Welcome to our first Faculty Spotlight! In these spotlights, you can get to know some of the accomplished faculty here at Grand Canyon University. You can also read their advice for your doctoral journey.
Our first spotlight is on Mendi Davis, EdD, who teaches dissertation, leadership and research courses to our diverse learners.
Tell us about yourself.
I have been married for almost 21 years to my husband. We have two children, John, 16, a senior in high school, and Matilyn, 14, a sophomore in high school. Outside of work, my family loves to travel and particularly loves road trips – much to the chagrin of my teenagers. Prior to my career here at GCU, I spent four years as a first-grade teacher, three years as an instructional coach and 12 years as a police and fire 911 dispatcher.
What is your professional background?
My first career was a police and fire 911 dispatcher. I loved the job, but 12 years of nights, weekends and holidays away from the family forced me to make a career change. After completing my BS and MA in elementary education at Northern Arizona University, I was looking for a doctoral program that would allow me the freedom to work around my schedule and that of my family. At the time I started my doctoral program, I had two preteens and a husband who had put up with me being in school for five years straight already. I figured what was a few more years? Four years later, I am happy to say that those preteens are almost ready to graduate from high school and while my husband has endured vacations with a laptop in tow, I have completed my doctoral degree. My journey to faculty at GCU came from a desire to put my degree to good use, which was not possible in my position within the elementary school in which I was working.
What do I enjoy most in the College of Doctoral Studies?
Every day is a different journey within the College of Doctoral Studies. I love the diversity that this job brings that allows me to use various skills on a daily basis. I love working with learners at the beginning of their program when they are just trying to figure out the doctoral journey and those who are nearing the end of their journey and working on the dissertation piece. I find that often the learners that I am teaching and encouraging are actually teaching me and pushing me to be a more effective instructor. I also love the integration of faith and learning into the classes. The fact that I can speak and pray with a learner is an amazing benefit of this job and such a blessing.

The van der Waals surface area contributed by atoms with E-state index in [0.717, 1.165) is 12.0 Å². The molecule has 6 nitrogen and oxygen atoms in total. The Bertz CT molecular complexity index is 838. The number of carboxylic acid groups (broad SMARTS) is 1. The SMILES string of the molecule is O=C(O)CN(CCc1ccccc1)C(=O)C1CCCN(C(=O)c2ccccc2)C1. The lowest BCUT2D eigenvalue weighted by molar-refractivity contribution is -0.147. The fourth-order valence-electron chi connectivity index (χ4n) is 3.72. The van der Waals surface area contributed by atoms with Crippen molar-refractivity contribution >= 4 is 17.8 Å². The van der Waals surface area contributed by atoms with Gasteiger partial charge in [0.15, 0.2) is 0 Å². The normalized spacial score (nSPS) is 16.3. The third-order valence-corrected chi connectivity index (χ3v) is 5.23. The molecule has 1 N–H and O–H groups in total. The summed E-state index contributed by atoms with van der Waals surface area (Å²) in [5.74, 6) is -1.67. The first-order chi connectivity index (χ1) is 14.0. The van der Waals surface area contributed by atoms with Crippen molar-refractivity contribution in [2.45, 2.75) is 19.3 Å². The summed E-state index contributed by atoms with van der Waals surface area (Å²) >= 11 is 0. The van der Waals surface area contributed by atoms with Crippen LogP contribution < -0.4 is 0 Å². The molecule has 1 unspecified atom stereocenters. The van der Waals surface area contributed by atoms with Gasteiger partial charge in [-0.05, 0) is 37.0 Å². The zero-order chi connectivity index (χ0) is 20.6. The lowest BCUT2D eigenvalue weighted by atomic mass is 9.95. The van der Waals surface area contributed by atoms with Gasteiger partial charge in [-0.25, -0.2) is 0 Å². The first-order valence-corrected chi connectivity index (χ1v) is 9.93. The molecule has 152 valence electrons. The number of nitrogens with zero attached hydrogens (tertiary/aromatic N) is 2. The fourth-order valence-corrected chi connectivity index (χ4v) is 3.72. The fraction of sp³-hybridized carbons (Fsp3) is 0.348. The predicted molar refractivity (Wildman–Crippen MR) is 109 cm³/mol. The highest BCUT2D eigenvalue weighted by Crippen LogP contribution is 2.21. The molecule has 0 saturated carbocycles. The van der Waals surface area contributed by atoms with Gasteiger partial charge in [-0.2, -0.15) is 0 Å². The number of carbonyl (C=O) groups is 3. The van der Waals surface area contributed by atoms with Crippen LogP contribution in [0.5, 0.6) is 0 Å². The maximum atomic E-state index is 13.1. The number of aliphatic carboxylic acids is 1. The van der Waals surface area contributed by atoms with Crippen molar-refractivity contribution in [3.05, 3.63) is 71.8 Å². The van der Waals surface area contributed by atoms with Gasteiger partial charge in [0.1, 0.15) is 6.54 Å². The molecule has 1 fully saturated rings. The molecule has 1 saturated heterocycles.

What advice do I have for learners about to embark on the doctoral journey?
As a former learner at GCU, the largest piece of advice that I impart to learners is the sooner you get over yourself, the smoother your journey will be. I found myself in the position of a former 4.0 student in both my bachelor’s and master’s programs. I thought that my dissertation proposal draft was perfect and there was no way it would need revisions. I had a rude awakening! I remember getting that first review from AQR and refusing to look at it for almost six weeks because I was so devastated that I wasn’t perfect and what I had worked so hard on still needed more work in order to be approved. The sooner that I realized this process wasn’t personal, but rather to improve my writing and research, the smoother my journey became. Those revisions were still difficult, but looking at it through a different lens with the end in mind, helped me to reconcile the iterative writing process.
What was the most rewarding part of my own doctoral journey?
The most rewarding part of my own journey was not the actual graduation ceremony as one would assume. My actual graduation ceremony occurred some six months after my actual completion of my degree. I think the most rewarding part of my own doctoral journey was looking back and seeing the switch from a learner completing assignments to a scholar doing research. That switch was not always evident to me until I looked back at my prior work in early classes and really could see the transformation.
Learn more about earning your degree from GCU’s College of Doctoral Studies by visiting our website.
The views and opinions expressed in this article are those of the author’s and do not necessarily reflect the official policy or position of Grand Canyon University. Any sources cited were accurate as of the publish date.